Purposefully lacking any distinctive features, the secret keyhole is located on Aventine Hill and has a fantastic view of Saint Peter’s Basilica. Lined with gorgeous greenery, the secret keyhole is found in a centuries-old building and is guaranteed to take your breath away.

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Watch the sunset on Gianicolo.

Known for its stunning panoramic views, Gianicolo is the highest vantage point for travellers who want a birds-eye view of the city of Rome.

Gather with your friends and family at dusk to watch the sunset, and see if you can make out Rome’s most famous monuments. On a day with good visibility – you should be able to get a fantastic view of the city!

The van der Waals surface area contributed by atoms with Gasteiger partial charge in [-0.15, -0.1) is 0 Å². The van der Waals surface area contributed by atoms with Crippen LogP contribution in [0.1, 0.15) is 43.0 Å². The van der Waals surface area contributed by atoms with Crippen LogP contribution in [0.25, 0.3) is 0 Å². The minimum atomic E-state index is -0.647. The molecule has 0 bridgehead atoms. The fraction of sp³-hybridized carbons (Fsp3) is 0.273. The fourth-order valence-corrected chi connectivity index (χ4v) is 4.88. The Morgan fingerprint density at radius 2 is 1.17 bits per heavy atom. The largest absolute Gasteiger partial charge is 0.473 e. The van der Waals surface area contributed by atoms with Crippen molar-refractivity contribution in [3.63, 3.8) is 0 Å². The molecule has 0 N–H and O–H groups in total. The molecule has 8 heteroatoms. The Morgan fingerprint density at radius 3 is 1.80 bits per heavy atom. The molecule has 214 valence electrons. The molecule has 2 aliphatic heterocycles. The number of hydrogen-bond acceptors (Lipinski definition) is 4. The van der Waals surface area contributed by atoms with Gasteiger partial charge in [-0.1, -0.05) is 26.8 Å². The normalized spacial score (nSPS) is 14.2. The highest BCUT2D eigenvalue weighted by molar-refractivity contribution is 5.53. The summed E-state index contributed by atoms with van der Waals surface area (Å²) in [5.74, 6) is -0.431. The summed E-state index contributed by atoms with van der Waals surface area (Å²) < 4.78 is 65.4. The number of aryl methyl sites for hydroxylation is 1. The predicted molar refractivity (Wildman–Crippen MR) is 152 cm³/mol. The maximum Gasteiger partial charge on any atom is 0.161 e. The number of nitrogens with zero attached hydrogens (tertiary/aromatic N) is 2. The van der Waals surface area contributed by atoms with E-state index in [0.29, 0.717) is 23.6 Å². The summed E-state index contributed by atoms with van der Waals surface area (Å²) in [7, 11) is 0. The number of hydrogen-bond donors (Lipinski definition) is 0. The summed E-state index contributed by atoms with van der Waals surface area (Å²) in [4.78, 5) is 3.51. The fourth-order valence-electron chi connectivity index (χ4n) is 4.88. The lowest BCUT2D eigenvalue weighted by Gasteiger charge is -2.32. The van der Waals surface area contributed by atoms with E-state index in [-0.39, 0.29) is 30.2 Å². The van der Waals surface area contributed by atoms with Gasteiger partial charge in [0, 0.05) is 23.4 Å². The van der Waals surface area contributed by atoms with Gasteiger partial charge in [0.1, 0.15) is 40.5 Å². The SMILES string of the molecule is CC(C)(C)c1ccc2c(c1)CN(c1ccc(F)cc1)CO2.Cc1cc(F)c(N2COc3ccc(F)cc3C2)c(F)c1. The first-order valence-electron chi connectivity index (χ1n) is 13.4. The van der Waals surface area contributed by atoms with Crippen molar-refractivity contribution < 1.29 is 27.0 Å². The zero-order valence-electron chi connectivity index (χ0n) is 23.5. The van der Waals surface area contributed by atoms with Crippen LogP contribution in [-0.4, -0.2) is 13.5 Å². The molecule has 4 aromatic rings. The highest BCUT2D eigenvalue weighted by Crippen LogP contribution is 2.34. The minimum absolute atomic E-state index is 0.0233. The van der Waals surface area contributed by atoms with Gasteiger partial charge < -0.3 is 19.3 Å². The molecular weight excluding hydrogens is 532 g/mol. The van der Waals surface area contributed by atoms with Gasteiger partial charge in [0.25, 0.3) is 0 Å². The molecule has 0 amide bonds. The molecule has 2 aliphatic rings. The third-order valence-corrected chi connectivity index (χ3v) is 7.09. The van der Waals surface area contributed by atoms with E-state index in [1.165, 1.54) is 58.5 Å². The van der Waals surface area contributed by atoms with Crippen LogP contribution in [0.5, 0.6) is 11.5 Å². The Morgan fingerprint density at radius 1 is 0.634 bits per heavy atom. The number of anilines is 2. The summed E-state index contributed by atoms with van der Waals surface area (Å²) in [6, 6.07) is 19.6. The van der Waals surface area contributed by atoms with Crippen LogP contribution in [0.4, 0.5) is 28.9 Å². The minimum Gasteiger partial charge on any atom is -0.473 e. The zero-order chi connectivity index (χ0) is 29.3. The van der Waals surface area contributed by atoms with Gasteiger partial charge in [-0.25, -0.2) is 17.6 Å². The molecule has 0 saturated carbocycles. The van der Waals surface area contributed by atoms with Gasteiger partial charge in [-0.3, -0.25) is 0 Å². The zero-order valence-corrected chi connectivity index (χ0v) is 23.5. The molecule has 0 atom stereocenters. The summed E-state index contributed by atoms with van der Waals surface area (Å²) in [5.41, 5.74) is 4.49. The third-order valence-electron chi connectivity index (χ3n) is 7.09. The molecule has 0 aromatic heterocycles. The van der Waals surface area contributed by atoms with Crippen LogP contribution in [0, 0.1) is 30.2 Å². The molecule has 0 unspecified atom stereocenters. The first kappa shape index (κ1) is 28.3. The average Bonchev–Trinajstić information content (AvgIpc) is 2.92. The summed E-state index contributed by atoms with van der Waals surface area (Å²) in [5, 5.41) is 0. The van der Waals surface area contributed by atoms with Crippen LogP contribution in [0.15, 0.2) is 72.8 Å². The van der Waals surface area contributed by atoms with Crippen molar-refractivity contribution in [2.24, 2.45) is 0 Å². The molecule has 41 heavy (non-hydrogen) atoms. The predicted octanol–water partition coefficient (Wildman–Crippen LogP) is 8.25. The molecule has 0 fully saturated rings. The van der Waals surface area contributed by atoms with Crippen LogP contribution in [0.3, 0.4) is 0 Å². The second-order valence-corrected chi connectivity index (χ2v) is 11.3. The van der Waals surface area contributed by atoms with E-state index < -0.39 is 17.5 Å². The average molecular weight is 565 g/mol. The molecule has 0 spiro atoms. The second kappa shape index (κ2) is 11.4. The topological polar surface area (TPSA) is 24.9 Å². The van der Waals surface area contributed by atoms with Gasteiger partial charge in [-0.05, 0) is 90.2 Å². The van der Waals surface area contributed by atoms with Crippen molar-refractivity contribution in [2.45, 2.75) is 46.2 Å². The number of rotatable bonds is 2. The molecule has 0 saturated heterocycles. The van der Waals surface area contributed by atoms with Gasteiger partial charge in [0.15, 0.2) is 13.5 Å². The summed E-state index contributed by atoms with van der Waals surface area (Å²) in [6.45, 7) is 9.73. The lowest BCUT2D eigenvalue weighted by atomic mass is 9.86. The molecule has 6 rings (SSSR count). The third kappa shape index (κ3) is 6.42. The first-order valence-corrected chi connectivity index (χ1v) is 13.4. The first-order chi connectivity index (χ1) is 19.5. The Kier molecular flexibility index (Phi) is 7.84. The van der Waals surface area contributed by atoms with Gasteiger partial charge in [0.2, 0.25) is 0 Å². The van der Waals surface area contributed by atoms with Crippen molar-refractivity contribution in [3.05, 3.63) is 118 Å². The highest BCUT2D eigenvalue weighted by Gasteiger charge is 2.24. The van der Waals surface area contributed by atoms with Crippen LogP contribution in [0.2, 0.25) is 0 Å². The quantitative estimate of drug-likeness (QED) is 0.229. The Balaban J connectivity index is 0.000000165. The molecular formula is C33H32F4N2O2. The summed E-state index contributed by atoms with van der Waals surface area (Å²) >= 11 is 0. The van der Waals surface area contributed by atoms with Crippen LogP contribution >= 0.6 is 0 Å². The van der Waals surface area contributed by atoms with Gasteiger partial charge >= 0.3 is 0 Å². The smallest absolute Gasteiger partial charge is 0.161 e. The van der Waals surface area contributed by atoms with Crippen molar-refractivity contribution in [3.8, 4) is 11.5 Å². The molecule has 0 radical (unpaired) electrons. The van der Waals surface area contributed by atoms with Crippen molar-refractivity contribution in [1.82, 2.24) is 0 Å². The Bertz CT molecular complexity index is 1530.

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Visit the cat sanctuary

If you love animals, then the cat sanctuary at Largo di Torre Argentina is the perfect place to visit. Now a popular destination for tourists, the cat sanctuary is located on an archaeological site with a dark history. As the site of Julius Caesar’s assassination in 44 BC, the cat sanctuary is a much more positive experience than its previous history.

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Admire the Pantheon from the inside.

The Pantheon, which translates to ‘Temple for all the Gods’, is an ancient temple built between 118 and 128 AD.

Famous for being the only architecturally perfect building in the world, the Pantheon is the resting place of hundreds of Rome’s most prominent figures, including Roman kings. Travellers can walk in the Pantheon, and we highly recommend you do so.